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Osteoporosis International

, Volume 30, Issue 11, pp 2205–2215 | Cite as

Influence of fall environment and fall direction on risk of injury among pre-frail and frail adults

  • S. K. Gratza
  • P. O. Chocano-Bedoya
  • E. J. Orav
  • M. Fischbacher
  • G. Freystätter
  • R. Theiler
  • A. Egli
  • R. W. Kressig
  • J. A. Kanis
  • H. A. Bischoff-FerrariEmail author
Original Article

Abstract

Summary

In this prospective study, half of all falls resulted in injury. Pre-frail adults sustained more injuries, while more frail adults had injuries requiring hospitalization or fractures. Pre-frail adults fell more often when in movement compared with frail adults who fell more often when standing and in indoor public spaces.

Purpose

To assess prospectively how fall environment and direction are related to injury among pre-frail and frail adults.

Methods

We included 200 community-dwelling adults with a prior fall (pre-frail, mean age 77 years) and 173 adults with acute hip fracture (frail, mean age 84 years; 77% community-dwelling). Falls were prospectively recorded using standardized protocols in monthly intervals, including date, time, fall direction and environment, and injury. We used logistic regression to assess the odds of injury adjusting for age, body mass index (BMI), and gender.

Results

We recorded 513 falls and 331 fall-related injuries (64.5%) among the 373 participants. While the fall rate was similar between groups, pre-frail adults had more injuries (71% among pre-frail vs. 56% among frail, p = 0.0004) but a lower incidence of major injuries (9% among pre-frail vs. 27% among frail, p = 0.003). Pre-frail adults fell more often while in movement (84% among pre-frail vs. 55% among frail, p < 0.0001), and frail adults fell more often while standing (26% vs. 15% respectively, p = 0.01). The odds of injury among frail adults was increased 3.3-fold when falling sideways (OR = 3.29, 95% CI = 1.68–6.45) and 2.4-fold when falling in an indoor public space (OR = 2.35, 95% CI = 1.00–5.53), and was reduced when falling at home (OR = 0.55, 95% CI = 0.31–0.98). The odds of injury among pre-frail adults was not influenced by environment and was 53% lower when falling backwards (OR = 0.47, 95% CI = 0.26–0.82).

Conclusion

While pre-frail adults sustain more fall-related injuries, frail adults were more likely to sustain major injuries, especially when falling sideways or outside their home.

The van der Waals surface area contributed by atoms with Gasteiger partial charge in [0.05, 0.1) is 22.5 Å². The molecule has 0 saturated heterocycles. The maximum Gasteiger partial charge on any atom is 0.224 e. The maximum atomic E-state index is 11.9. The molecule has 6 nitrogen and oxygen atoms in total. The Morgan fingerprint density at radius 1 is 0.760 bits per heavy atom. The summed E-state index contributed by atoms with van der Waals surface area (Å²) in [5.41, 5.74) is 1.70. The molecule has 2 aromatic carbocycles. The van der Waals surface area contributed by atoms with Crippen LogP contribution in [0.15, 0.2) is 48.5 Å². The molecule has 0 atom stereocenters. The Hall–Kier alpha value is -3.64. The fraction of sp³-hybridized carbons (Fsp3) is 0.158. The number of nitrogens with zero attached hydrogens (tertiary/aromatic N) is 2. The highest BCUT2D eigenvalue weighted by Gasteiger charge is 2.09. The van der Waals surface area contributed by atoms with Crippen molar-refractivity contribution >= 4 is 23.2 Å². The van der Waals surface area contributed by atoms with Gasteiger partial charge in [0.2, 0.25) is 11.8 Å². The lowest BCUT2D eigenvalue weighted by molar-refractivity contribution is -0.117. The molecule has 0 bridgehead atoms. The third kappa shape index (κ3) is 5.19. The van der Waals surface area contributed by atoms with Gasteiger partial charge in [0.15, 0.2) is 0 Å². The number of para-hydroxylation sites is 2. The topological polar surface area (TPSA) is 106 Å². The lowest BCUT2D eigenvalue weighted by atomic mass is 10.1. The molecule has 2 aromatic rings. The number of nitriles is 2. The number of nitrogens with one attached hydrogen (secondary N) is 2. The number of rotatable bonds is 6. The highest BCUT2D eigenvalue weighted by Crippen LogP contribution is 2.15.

Keywords

Falls Frail Injuries Pre-frail Prospective 

Notes

Funding information

The analysis was supported by the Baugarten Centre Grant to the Centre on Aging and Mobility. Regarding the pre-frail dataset, the primary funding sources were a Swiss National Foundations Professorship Grant PP00B-114864 (Bischoff-Ferrari) and The VELUX Foundation (Bischoff-Ferrari). Regarding the frail dataset, the primary funding sources were the Swiss National Foundation Grant NFP-53 (Bischoff-Ferrari) and Vontobel Foundation (Bischoff-Ferrari HA).

Compliance with ethical standards

Conflicts of interest

The authors declare that they have no conflict of interest.

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Copyright information

© International Osteoporosis Foundation and National Osteoporosis Foundation 2019

Authors and Affiliations

  • S. K. Gratza
    • 1
    • 2
  • P. O. Chocano-Bedoya
    • 1
  • E. J. Orav
    • 3
  • M. Fischbacher
    • 1
    • 4
  • G. Freystätter
    • 1
    • 5
  • R. Theiler
    • 1
    • 5
  • A. Egli
    • 1
  • R. W. Kressig
    • 2
  • J. A. Kanis
    • 6
    • 7
  • H. A. Bischoff-Ferrari
    • 1
    • 5
    • 8
    Email author
  1. 1.Centre on Aging and MobilityUniversity Hospital Zurich, Waid City Hospital, and University of ZurichZurichSwitzerland
  2. 2.Basel University Medicine of Aging, Felix-Platter SpitalBaselSwitzerland
  3. 3.Department of BiostatisticsHarvard School of Public HealthBostonUSA
  4. 4.School of Allied Health SciencesGriffith UniversityGold CoastAustralia
  5. 5.Department of Geriatrics and Aging ResearchUniversity Hospital ZurichZurichSwitzerland
  6. 6.Mary McKillop Health InstituteAustralian Catholic UniversityMelbourneAustralia
  7. 7.Centre of Metabolic Bone DiseasesUniversity of Sheffield Medical SchoolSheffieldUK
  8. 8.University Clinic for Acute Geriatric Care, City Hospital WaidZurichSwitzerland

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